The university’s goal is to meet with students in person for 20 minutes at a time, although this can vary—and sometimes the coaching takes place via text-messaging instead. “Some students are more engaged than others,” Rainey says. “Ideally, we touch base with them every two weeks.”

There is no standard curriculum or approach that applies for everyone; instead, the coaching is personalized to each student’s needs. Coaches ask questions about different aspects of students’ lives, including their career goals, financial concerns, and their level of engagement on campus. Then, coaches ask: What’s the most important thing we should focus on in this conversation, so that you leave with a few steps to move forward?

“A lot of students think they don’t need help,” says Rainey. “Our message is that this is about enhancing your experience and getting the most out of your time.” Student goals range from improving their GPA to meeting someone new—or even exploring the city.

“Our intent is to keep them on a path to graduation, but we know that so many other factors are part of that journey. So, the space is really for any of those conversations to take place.”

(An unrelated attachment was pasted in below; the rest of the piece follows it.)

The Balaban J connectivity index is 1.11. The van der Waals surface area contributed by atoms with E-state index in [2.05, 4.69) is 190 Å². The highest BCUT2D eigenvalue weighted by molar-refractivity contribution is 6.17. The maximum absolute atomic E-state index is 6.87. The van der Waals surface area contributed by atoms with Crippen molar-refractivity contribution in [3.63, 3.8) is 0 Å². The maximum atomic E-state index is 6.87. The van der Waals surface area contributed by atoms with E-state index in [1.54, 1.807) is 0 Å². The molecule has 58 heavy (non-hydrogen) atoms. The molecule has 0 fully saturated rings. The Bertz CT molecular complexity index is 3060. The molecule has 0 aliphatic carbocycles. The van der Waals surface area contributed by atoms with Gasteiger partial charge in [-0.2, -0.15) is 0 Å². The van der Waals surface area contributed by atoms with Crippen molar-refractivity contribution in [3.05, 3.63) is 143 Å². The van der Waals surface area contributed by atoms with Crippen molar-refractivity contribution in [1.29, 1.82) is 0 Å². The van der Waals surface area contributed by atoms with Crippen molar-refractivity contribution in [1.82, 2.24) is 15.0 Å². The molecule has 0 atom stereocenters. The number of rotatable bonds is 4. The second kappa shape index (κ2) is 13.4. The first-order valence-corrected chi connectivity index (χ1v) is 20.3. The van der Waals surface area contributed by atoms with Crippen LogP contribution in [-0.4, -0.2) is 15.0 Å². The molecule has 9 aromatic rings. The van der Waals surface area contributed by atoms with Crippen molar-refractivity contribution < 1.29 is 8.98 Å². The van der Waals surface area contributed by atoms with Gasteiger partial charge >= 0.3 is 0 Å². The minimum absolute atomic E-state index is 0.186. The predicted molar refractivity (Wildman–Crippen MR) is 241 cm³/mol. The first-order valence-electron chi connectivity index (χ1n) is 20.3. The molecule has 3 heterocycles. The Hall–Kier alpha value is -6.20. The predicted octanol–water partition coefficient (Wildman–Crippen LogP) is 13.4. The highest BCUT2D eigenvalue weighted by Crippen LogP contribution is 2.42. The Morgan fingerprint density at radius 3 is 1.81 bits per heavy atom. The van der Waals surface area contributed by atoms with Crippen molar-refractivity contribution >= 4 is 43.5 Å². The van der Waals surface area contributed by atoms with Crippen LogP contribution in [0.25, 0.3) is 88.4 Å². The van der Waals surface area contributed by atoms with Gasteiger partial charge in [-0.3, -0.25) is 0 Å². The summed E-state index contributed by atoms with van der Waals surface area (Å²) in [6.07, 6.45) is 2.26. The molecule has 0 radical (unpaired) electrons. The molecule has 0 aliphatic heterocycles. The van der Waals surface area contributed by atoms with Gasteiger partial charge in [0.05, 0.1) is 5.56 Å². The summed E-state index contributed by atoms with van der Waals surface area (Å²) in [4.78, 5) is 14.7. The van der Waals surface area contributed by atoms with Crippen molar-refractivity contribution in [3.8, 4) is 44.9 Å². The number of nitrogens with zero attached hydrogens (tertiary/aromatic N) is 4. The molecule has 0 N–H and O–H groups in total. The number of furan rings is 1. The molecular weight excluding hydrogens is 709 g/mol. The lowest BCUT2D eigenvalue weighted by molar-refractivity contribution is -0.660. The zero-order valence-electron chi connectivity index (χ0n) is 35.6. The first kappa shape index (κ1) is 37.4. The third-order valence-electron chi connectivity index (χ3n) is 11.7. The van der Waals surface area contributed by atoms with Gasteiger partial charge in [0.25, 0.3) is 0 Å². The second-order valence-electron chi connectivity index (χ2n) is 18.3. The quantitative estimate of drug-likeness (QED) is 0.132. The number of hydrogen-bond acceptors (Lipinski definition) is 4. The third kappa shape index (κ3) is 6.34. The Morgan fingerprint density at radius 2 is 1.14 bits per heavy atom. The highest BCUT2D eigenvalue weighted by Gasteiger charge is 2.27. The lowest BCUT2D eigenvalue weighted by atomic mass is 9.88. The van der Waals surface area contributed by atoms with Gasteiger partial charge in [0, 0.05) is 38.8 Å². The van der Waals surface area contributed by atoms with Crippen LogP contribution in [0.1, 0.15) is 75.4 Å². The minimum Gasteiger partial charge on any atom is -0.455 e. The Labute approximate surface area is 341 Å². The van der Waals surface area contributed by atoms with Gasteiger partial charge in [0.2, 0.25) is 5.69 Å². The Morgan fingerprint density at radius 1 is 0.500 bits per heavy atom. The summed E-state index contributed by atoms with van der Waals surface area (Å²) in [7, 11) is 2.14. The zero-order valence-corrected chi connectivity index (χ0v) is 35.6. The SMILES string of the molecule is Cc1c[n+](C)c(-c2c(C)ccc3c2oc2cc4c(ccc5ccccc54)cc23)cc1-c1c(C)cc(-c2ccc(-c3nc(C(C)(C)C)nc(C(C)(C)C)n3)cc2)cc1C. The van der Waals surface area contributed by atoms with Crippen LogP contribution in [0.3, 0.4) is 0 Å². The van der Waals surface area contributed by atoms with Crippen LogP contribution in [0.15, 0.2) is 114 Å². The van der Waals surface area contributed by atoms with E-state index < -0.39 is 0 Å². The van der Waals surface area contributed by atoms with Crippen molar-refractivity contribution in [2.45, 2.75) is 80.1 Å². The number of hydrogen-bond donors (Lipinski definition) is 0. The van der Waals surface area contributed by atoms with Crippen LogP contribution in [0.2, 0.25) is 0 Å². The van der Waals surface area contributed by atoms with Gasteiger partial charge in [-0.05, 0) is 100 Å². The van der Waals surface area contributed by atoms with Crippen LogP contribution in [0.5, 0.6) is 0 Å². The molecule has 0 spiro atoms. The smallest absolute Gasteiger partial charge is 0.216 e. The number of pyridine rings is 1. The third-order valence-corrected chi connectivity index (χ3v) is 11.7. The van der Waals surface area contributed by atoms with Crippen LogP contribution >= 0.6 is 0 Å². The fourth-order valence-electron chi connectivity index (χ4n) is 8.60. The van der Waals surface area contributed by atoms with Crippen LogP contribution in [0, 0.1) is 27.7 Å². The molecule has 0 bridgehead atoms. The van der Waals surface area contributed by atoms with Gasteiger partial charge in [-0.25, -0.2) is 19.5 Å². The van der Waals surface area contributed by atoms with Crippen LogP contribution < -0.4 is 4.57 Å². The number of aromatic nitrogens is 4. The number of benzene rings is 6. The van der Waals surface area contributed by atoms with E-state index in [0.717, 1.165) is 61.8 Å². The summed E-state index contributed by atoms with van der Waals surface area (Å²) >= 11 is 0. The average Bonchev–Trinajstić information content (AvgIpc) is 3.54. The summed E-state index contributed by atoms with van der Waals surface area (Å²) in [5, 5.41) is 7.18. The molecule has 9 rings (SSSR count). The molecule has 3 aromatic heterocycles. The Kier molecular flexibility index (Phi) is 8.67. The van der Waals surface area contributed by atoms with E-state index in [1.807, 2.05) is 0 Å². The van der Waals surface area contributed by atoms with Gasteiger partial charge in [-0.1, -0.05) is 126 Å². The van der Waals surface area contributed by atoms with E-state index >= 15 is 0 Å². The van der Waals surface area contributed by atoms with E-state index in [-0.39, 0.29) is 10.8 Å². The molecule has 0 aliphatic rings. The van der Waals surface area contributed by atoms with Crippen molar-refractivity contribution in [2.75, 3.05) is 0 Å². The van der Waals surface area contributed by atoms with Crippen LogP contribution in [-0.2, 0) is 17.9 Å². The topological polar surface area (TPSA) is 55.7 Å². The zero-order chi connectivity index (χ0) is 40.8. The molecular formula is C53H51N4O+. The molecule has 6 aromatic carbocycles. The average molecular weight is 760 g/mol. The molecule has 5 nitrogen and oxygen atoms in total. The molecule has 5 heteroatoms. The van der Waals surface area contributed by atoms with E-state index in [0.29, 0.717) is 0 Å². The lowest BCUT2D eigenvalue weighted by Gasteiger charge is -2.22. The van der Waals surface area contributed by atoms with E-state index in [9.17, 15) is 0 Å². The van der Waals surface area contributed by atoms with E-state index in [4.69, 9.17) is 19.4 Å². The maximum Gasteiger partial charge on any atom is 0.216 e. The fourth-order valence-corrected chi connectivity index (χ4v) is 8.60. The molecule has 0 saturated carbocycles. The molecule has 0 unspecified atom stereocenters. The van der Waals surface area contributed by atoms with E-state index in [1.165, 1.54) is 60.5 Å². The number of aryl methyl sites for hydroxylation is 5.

An immediate payoff
Before the student coaching program was in place, the university’s retention rate from a student’s first to second year averaged just under 80 percent. This fall, 85 percent of students returned for their second year—an all-time high for the university.

Student coaching can help raise retention rates. #highered

“That’s a jump of 5 percentage points in a year,” Rainey says. “I attribute a lot of this success to student coaching.”

Coaching all first-year students marks a shift in mindset, but officials have found that it’s “significantly more effective” to offer services to everyone up front.

“We’re teaching students how to solve problems and advocate for themselves, so if there is a stumble, that support is already in place,” says Rainey. “It’s a different way of talking to students that builds autonomy and helps them succeed. Often, students know what they need to do. You just have to ask the right questions to help them pull that out for themselves.”

About the Author:

A former eCampus News editor, Dennis Pierce is now a freelance writer with more than 20 years of experience in writing about educational innovation.


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